Here's the latest Leiningen version info:
You'll also need to add Om:
You can find more detailed information on how to configure your Clojurescript project to use Om-Bootstrap on the documentation site's Getting Started section.
This is an alpha release. The API and organizational structure are subject to change. Comments and contributions are much appreciated.
This project's goal is to provide wrappers for all Bootstrap 3 components, active or inactive, so they can be used easily in Om / ClojureScript projects.
All component inputs and options are documented with Prismatic's Schema library. These schemas also allows for optional runtime validation of component inputs. See the Schema README for more details on this.
Om-Bootstrap's documentation site has usage examples for all components that exist so far. The following components are currently complete:
The project contains a few mixins that help in writing active Om components. The current set of mixins makes it easy to set listeners and timeouts on some component, and guarantee that they'll be cleaned up when the component unmounts:
Components In Progress
- ModalTrigger (modal.cljs)
- ProgressBar (progress_bar.cljs)
These, and the mixins below, are the project's biggest TODOs.
- Subnav (?)
- Panel (hard), PanelGroup (easy), Accordion (easy)
- TabbedArea, TabPane
om-bootstrap comes with a development environment you can use to hack on the demo project. First, start the repl with:
You'll be dropped into the
om-bootstrap.server namespace. Fire up the webapp by running
(-main). You can access the dev site at
http://localhost:8080. (Set the
PORT environment variable to customize the launch port.)
Next, to fire up a Clojurescript repl you can use
lein figwheel. This will start a Websocket repl using Figwheel. When you reload
http://localhost:8080, it should automatically connect to Figwheel and anything you type at the repl will start evaluating.
I personally like to start the repl with
lein repl :headless and do all of this from Emacs. Whatever floats your boat.
Om-Bootstrap works with the following dependencies:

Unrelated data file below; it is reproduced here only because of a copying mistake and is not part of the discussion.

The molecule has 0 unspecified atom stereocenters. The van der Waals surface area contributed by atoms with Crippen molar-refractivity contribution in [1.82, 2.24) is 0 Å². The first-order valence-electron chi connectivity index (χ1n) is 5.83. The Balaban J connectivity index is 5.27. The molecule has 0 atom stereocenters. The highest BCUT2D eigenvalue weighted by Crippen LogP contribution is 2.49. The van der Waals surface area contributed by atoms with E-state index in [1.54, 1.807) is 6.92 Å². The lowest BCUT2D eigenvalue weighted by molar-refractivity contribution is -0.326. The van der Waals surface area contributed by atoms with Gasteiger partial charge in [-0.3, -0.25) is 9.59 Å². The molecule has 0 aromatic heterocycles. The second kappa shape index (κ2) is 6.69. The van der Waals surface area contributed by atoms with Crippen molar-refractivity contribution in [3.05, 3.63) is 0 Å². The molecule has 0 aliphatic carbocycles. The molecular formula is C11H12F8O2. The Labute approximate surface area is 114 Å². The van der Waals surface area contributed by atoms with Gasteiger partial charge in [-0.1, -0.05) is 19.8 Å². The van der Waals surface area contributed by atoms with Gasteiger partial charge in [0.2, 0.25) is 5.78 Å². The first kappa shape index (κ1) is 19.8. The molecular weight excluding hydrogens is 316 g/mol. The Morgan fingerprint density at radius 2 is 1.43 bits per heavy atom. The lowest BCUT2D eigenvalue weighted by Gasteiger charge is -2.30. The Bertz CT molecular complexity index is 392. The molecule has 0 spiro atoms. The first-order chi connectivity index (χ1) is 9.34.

- Clojure 1.6.x, 1.7.x
- React.JS 0.12.x
- Om 0.8.x
- Schema 0.4.x
- Bootstrap 3.1.x (probably works on 3.2, haven't tested it)
and the latest version of ClojureScript. Please create a GitHub issue if you run into problems with these versions or would like to see further versions supported.
Note that we've seen trouble with Safari 7.0.x on CLJS versions <= 0.0.2261. See this ticket for details.
And a whole host of wonderful contributors.
We'd love to add your name to this list! See
CONTRIBUTING.md for information on how to help out.
Community and Contributions
This project may grow large enough for its own mailing list someday, but for now please feel free to join the Clojure mailing list to ask questions or discuss how you're using Om-Bootstrap.
For announcements of new releases, you can follow @RaceHubHQ on Twitter.
We welcome contributions in the form of bug reports and pull requests! Please see
CONTRIBUTING.md in the repo root for guidelines.
Running the Tests
To run the ClojureScript tests, simply run
lein test in the project root. Leiningen will build the relevant Clojurescript files and run all tests for you. You must have PhantomJS installed for the tests to run.
Running the Documentation Site
To fire up the documentation site locally, all you need is
lein run. The command will generate the development-mode CSS and start the webserver on port 8080 by default. (You can override this port by setting the
PORT environment variable:
$ export PORT=4040; lein run
This is the easiest way to see quick results if you're trying to add a new example to the doc site. If you want live feedback, run this in the background for CLJS autogeneration:
lein cljsbuild auto docs
You'll have to change and save
./docs/src/cljs/om_bootstrap/docs/components.cljs to get new snippets to load, since
cljsbuild's watcher doesn't watch the
Deploying to Heroku
If you fork this project and would like to deploy a version of the documentation site to Heroku to show off, all you need to do is click this button:
And boom! Heroku will guide you through the process of deploying a fresh copy of
HUGE thanks to the react-bootstrap project, which I used as a reference when creating all components and the documentation site.